Gina Osterloh's solo exhibition, her demilitarized zone, reflects on the current human condition and contemplates an alternate way of being where words and images are de-weaponized; implements of brutality, violence, and exclusion metamorphose into a poetry of pleasure and possibility. The slow and labor-intensive processes of creating each image and object in this exhibit embody the difficult and committed work necessary to see the other without preconceived notions and ideology. 

Ruminations on the etymology of photography : writing with light - led to experiments using a welder’s torch to inscribe words on steel. Words that initially seem like scribblings of black paint are burned onto steel bars, the intensity requiring the artist to stop after each gesture is rendered. The steel of industry, modernization, and militarization - steel bars that wall off the other - are slowly transformed. Intractable steel is blistered and scarred with phrases suggesting release, letting down defenses. Unlike earlier works on steel plates, these are not left to rust but are subjected to a series of processes akin to darkroom photographic chemical baths that infuse them with the black color and coatings that fix the surface, rendering them forever irreversibly altered.  The intangibility of the words … 


her
demilitarized
zone 

________

pleasure


after
centuries
of
war


they
saw
each
other


without
weapon
he
wept


in perpetual tension with the permanence and weight of the steel.  

Body as contested site - a theme that Osterloh has continuously investigated - is magnified in the “portraits” Mirror Woman and Shutter Vision. In these photographs, she sits as one does for a traditional portrait but she covers her arms, torso, and head in tape, denying the viewer the convenience of quick judgement and categorization based on skin color that was ever present while growing up Filipino-German-American in Ohio and living in the racially charged climate of America today.  Shutter Vision unsettles the viewer with its resemblance to BDSM images. Not intended to allude to sex, the artist articulates its reference to image as fetish.  (‘An object, the possession of which is believed to procure the services of a spirit lodged within it’, which also shares origins with ‘magic’, the Portuguese word feitiço, and the Latin root words for ‘artificial’ and ‘to make’ facere.) “I simplify, amplify, lay bare the photographic field, a terrain of power – our global cultural and political landscape – dominance and submission: the two inextricably intertwined through looking.” The dizzying Pressing Against Looking underscores the overwhelming nature of our current visual culture that calls for constant looking, seeing, and being seen, that the artist describes as “the frenzy of vision”.*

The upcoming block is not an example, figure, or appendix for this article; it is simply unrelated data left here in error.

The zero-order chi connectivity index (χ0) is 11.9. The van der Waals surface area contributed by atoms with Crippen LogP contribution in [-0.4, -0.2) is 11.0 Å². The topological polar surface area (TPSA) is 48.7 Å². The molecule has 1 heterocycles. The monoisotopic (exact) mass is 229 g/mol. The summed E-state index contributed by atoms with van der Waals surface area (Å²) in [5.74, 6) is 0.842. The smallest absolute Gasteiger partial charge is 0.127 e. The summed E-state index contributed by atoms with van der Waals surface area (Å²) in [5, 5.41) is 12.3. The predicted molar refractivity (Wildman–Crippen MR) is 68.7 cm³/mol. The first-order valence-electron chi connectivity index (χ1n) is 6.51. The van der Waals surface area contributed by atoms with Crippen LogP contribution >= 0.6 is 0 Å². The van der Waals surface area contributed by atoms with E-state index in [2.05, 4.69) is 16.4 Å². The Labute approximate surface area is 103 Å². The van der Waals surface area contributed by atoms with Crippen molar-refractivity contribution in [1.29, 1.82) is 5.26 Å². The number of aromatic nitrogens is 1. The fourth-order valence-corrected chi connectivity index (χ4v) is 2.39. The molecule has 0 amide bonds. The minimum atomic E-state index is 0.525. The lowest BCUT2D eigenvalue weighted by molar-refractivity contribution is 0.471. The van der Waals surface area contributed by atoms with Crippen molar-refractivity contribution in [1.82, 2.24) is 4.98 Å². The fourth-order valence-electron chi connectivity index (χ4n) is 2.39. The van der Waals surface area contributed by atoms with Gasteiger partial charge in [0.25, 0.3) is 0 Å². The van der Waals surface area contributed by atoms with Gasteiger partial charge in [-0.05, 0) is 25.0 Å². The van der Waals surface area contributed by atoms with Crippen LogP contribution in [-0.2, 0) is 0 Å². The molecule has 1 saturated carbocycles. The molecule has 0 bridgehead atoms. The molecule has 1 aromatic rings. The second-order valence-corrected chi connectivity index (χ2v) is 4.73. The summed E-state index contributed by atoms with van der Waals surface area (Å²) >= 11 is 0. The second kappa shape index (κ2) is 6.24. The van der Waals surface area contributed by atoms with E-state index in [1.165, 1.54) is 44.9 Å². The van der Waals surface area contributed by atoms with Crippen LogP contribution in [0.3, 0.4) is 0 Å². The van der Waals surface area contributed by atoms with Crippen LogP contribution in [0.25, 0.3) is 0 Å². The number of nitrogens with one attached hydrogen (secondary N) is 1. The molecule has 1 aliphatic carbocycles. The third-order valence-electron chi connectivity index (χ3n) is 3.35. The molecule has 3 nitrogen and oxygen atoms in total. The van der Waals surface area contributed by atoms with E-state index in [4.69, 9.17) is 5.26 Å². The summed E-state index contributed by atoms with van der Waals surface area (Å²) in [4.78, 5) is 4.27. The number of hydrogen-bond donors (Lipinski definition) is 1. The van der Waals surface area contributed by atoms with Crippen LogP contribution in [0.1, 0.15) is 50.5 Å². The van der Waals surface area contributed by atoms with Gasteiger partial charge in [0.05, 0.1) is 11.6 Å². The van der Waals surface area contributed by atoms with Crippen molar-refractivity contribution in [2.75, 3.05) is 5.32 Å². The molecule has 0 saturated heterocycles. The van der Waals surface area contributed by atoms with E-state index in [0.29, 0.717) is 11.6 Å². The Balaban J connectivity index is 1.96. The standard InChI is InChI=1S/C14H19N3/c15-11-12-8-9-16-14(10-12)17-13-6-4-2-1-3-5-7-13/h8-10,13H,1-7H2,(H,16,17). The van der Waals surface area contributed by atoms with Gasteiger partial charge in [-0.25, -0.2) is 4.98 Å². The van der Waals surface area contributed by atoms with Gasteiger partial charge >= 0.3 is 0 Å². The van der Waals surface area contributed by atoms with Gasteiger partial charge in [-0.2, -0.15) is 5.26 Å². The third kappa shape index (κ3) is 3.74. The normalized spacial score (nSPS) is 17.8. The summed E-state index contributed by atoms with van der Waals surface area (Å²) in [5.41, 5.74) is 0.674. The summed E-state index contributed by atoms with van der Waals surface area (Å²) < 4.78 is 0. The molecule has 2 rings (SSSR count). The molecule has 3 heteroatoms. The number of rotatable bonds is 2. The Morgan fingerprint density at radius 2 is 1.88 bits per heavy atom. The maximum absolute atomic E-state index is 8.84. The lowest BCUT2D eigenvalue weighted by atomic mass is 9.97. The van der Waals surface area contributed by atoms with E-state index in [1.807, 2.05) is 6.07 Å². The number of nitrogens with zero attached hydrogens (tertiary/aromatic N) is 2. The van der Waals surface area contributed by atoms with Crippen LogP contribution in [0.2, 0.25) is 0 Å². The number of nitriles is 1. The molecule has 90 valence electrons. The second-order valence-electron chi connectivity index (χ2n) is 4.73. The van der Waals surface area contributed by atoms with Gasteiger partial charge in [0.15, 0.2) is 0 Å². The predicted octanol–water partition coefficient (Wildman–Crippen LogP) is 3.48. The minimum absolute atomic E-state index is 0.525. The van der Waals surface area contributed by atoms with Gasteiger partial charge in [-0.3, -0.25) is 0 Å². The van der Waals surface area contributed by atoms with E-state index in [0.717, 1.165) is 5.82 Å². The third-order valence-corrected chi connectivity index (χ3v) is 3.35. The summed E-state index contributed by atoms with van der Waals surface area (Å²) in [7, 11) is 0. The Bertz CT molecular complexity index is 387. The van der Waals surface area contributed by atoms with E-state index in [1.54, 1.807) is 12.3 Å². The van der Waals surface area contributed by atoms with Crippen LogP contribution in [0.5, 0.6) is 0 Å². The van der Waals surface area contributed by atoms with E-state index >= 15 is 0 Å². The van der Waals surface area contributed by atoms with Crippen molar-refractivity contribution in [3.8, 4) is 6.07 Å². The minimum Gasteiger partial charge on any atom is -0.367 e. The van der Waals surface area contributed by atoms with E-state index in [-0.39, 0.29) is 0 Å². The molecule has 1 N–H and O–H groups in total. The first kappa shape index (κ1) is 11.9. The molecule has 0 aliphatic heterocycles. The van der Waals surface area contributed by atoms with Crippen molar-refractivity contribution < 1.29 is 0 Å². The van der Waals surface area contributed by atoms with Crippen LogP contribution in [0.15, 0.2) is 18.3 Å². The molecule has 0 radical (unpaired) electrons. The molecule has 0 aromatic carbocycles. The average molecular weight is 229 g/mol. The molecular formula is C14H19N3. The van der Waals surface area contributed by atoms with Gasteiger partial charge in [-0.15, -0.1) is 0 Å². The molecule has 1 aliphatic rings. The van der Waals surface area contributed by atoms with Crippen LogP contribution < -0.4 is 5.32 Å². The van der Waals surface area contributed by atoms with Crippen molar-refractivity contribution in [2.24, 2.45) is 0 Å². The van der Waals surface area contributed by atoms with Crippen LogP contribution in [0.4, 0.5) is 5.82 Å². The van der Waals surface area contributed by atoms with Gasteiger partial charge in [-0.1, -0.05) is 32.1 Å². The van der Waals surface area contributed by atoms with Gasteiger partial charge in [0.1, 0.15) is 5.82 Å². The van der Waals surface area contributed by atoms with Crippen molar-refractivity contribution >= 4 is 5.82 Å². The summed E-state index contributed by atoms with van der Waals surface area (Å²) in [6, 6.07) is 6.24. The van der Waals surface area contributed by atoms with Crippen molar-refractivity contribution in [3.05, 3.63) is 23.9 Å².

In Mirror Woman, the reflective tape that serves as skin appeals to the ego centric instinct to glean our own image, to gauge ourselves based on our estimation of the other. Inevitably, this proves unrewarding; what we see is distorted and fragmentary.

As she deprives the viewer of the power of judgement through vision, she denies herself as well.  Eyes sealed shut, she is blind to the viewer; photos are taken, impressions made without seeing.  Despite being cut off from sight and sound, the artist exudes a calm energy, slowly reached through hours of meditative cutting and taping. Turning inward, she shuts out visual noise, allowing for the possibility of relating on a different level.  In that shared vulnerability of not being able to appraise each other visually, a space opens for a spiritual connection.  

Visualized through room sets that Osterloh uses to invite viewers to inhabit the photographic space, Psychic Drop- Pink and Psychic Drop - Grey refer to a concept the artist encountered in reading philosophy and art theory texts describing the act of camouflage as a momentary loss of one’s individuality, a psychic drop in ego.  In resonance with the idea of de-weaponization, camouflage is conceived of “not as a tactic of war, but instead a strategy to inhabit other points of view”. Silencing oneself demands time and work, it requires shedding the artificial, ultimately ineffective protections we layer on ourselves, layers that like the tape in the portraits adhere to skin becoming one with the body, leaving their marks when ultimately removed.  

– Yael Buencamino Borromeo

________________

*Gina Osterloh acknowledges the influence of writer Marina Chao with the phrase "frenzy of vision." Marina Chao is currently co-director of Higher Pictures Generatinon, Brooklyn, NY.

Gina Osterloh’s photography, performance art, and sculptures address the pleasure and pain of looking and interrogate presumed notions of identity. She is enthralled by the possibilities of blankness initiating psychic panic. Symbolic themes such as the void, orifice, the grid, and skin, in addition to a heightened awareness of color and repetitive pattern appear throughout her artwork.